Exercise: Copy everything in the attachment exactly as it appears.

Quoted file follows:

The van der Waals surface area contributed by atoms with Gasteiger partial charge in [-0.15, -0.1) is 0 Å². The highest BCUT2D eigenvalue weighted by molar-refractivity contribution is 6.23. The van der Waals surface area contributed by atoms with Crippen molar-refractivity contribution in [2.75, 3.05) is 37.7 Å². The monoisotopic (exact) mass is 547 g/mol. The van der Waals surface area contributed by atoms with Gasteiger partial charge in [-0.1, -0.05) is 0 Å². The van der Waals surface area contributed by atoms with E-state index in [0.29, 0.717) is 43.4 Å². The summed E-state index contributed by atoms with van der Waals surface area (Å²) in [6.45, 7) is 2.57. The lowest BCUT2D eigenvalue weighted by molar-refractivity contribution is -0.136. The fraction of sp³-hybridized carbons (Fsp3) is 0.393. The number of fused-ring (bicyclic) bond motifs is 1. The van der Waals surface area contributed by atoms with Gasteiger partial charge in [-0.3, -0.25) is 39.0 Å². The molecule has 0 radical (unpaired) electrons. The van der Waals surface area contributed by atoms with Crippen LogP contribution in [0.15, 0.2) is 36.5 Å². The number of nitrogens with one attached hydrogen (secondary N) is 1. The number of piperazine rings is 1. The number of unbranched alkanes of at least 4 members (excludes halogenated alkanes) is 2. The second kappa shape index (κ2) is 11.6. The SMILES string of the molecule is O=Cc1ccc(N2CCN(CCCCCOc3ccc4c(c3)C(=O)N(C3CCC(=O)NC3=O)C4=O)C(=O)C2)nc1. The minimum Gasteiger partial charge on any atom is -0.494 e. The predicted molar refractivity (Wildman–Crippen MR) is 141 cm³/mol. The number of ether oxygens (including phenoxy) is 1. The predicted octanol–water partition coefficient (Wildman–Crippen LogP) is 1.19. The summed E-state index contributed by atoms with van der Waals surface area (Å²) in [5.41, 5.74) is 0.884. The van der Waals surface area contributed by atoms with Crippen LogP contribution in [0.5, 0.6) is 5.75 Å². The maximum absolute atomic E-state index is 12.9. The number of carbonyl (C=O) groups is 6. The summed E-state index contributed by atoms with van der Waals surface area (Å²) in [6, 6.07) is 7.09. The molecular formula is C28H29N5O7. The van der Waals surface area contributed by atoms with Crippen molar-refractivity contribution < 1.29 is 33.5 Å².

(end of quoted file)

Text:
The van der Waals surface area contributed by atoms with Gasteiger partial charge in [-0.15, -0.1) is 0 Å². The highest BCUT2D eigenvalue weighted by molar-refractivity contribution is 6.23. The van der Waals surface area contributed by atoms with Crippen molar-refractivity contribution in [2.75, 3.05) is 37.7 Å². The monoisotopic (exact) mass is 547 g/mol. The van der Waals surface area contributed by atoms with Gasteiger partial charge in [-0.1, -0.05) is 0 Å². The van der Waals surface area contributed by atoms with E-state index in [0.29, 0.717) is 43.4 Å². The summed E-state index contributed by atoms with van der Waals surface area (Å²) in [6.45, 7) is 2.57. The lowest BCUT2D eigenvalue weighted by molar-refractivity contribution is -0.136. The fraction of sp³-hybridized carbons (Fsp3) is 0.393. The number of fused-ring (bicyclic) bond motifs is 1. The van der Waals surface area contributed by atoms with Gasteiger partial charge in [-0.3, -0.25) is 39.0 Å². The molecule has 0 radical (unpaired) electrons. The van der Waals surface area contributed by atoms with Crippen LogP contribution in [0.15, 0.2) is 36.5 Å². The number of nitrogens with one attached hydrogen (secondary N) is 1. The number of piperazine rings is 1. The number of unbranched alkanes of at least 4 members (excludes halogenated alkanes) is 2. The second kappa shape index (κ2) is 11.6. The SMILES string of the molecule is O=Cc1ccc(N2CCN(CCCCCOc3ccc4c(c3)C(=O)N(C3CCC(=O)NC3=O)C4=O)C(=O)C2)nc1. The minimum Gasteiger partial charge on any atom is -0.494 e. The predicted molar refractivity (Wildman–Crippen MR) is 141 cm³/mol. The number of ether oxygens (including phenoxy) is 1. The predicted octanol–water partition coefficient (Wildman–Crippen LogP) is 1.19. The summed E-state index contributed by atoms with van der Waals surface area (Å²) in [5.41, 5.74) is 0.884. The van der Waals surface area contributed by atoms with Crippen LogP contribution in [0.5, 0.6) is 5.75 Å². The maximum absolute atomic E-state index is 12.9. The number of carbonyl (C=O) groups is 6. The summed E-state index contributed by atoms with van der Waals surface area (Å²) in [6, 6.07) is 7.09. The molecular formula is C28H29N5O7. The van der Waals surface area contributed by atoms with Crippen molar-refractivity contribution < 1.29 is 33.5 Å².